It Was Me
Ela Bittencourt Revisits Abuse of Weakness

When I reread my review from 2013 for Slant of Catherine Breillat’s Abuse of Weakness, an unnerving drama starring Isabelle Huppert as Maud, a middle-aged filmmaker who suffers a stroke, I experience a case of perspectival vertigo. There is a psychological depth to Breillat’s story that I can only recognize now. I am intrigued most by what is glaringly lacking in my original interpretation, however persuasively written. For while I express my admiration for Breillat’s body of work, I go oddly cool on her heroine. I give Huppert her due, but also deem her character dispiritingly opaque. I write, “Huppert delivers a stunning performance, though her charged charisma is such that we’re at times precluded from grasping Maud’s more prosaic emotional hang-ups, left to coolly marvel at her, as if she weren’t our kin but some rare and marvelous species.”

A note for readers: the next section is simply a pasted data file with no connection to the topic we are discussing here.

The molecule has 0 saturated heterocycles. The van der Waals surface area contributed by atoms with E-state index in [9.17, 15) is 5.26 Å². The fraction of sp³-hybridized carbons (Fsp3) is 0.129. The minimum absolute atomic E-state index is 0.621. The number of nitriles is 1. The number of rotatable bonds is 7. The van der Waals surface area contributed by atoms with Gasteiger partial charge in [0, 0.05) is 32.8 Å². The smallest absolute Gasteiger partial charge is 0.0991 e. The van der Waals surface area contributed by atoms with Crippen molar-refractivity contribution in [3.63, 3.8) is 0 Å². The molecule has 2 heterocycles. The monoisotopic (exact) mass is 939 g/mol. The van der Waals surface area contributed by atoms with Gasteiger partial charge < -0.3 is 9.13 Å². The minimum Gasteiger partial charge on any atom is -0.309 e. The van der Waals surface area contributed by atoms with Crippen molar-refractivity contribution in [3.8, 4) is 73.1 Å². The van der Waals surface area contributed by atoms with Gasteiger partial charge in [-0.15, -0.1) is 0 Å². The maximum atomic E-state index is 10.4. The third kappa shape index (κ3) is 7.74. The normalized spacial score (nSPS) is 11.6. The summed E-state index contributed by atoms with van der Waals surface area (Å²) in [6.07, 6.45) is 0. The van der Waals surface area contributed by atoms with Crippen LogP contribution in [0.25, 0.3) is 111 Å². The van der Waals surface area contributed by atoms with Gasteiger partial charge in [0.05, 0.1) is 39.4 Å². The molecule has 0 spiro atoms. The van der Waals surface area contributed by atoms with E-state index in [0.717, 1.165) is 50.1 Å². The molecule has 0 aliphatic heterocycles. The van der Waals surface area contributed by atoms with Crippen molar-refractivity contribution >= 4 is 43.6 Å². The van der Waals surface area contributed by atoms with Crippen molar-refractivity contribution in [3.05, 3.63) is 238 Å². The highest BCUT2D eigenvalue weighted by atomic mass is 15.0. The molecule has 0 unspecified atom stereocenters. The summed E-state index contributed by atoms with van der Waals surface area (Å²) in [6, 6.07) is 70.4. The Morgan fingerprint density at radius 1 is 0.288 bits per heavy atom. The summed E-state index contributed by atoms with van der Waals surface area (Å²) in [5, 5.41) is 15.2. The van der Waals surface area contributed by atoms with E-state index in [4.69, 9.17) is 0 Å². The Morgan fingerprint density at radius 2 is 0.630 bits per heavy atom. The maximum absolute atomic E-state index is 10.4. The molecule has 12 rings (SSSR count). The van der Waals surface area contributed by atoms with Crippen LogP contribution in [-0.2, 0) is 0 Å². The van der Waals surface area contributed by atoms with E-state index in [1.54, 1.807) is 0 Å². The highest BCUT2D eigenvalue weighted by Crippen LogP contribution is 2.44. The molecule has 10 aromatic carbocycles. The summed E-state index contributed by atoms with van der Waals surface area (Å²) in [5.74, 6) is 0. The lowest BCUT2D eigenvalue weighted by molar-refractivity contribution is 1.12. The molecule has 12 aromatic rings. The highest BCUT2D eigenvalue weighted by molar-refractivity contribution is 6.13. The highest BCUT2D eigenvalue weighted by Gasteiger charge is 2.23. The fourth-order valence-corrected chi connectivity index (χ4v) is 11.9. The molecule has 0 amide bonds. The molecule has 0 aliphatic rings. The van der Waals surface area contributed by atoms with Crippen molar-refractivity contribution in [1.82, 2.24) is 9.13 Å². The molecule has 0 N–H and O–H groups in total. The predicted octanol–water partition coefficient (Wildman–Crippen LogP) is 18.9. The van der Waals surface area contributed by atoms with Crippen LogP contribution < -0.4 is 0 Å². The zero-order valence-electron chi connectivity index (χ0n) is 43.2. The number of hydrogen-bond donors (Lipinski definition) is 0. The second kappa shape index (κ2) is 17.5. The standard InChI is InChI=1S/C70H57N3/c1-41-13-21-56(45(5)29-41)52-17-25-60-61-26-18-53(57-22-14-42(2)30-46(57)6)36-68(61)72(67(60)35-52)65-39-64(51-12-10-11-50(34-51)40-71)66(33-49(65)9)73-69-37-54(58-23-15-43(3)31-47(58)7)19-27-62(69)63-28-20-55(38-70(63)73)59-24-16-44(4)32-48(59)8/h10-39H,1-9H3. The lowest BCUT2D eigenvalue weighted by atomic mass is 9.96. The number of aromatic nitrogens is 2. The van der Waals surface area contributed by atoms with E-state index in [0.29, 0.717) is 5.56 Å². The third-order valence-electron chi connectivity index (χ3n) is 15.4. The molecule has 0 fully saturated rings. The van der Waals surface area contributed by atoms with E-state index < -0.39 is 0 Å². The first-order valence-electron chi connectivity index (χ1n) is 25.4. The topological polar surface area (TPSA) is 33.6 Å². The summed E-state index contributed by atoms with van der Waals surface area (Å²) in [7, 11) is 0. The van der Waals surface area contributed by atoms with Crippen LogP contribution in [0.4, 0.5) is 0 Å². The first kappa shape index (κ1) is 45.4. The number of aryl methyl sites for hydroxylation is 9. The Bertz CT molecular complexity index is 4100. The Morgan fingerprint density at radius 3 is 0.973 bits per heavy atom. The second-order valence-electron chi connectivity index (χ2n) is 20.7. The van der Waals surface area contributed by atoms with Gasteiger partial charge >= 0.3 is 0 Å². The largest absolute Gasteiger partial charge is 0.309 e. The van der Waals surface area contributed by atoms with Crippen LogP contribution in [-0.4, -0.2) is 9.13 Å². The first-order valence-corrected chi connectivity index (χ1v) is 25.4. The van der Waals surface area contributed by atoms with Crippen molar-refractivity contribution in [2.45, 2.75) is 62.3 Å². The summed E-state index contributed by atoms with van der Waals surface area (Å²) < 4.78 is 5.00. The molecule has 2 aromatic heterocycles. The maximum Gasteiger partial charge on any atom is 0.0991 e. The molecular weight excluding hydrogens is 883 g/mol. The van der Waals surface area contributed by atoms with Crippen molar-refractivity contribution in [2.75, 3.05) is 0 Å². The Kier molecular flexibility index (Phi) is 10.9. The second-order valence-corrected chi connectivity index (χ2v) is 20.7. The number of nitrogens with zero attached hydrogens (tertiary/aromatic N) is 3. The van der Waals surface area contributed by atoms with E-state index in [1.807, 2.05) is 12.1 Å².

Given my detached tone of old, I’m surprised how pierced, in fact gutted, I come to feel more than a decade later when confronted with the same character, same story. I still find much about Maud contradictory, hard to read, but connect to her now more profoundly than I could have imagined. The film’s opening silent tableau shows her lying in a hospital bed shortly after the stroke. As the camera closes in on her misshapen arm, resting against white sheets, she looks like a wounded bird with clipped wings. The scene radiates the loneliness and fragility in the aftermath of illness so poignantly that Breillat returns to different variations of the bed scene in key moments, changing settings, slightly modulating the mood. At times, she shows Maud perfectly still and bewildered; other times, as she regains limited motion in her hand, pulling up the covers to her chin or covering herself entirely, like a fearful animal burrowed in its lair. Despite her fear, Maud is tough and imposing. Determined not to let her feebleness impede her career, she impulsively decides to cast a notorious criminal, Vilko (Kool Shen), in a leading role in her next film after seeing him on a television show. Their relationship, begun as an unconventional screen test at Maud’s apartment, due to her limited mobility, evolves into a parasitic co-dependence. Maud is so mysteriously taken with Vilko’s rugged braggadocio that she writes him a series of checks without much questioning. What starts out as a small loan bloats to an exorbitant sum, as she underwrites Vilko’s dubious business schemes and supposedly saves him from the mafia’s clutches. Vilko buys luxurious goods for himself and his wife, as Maud sinks into debt so staggering that she risks losing her house. Finally she must be rescued by her uncomprehending family.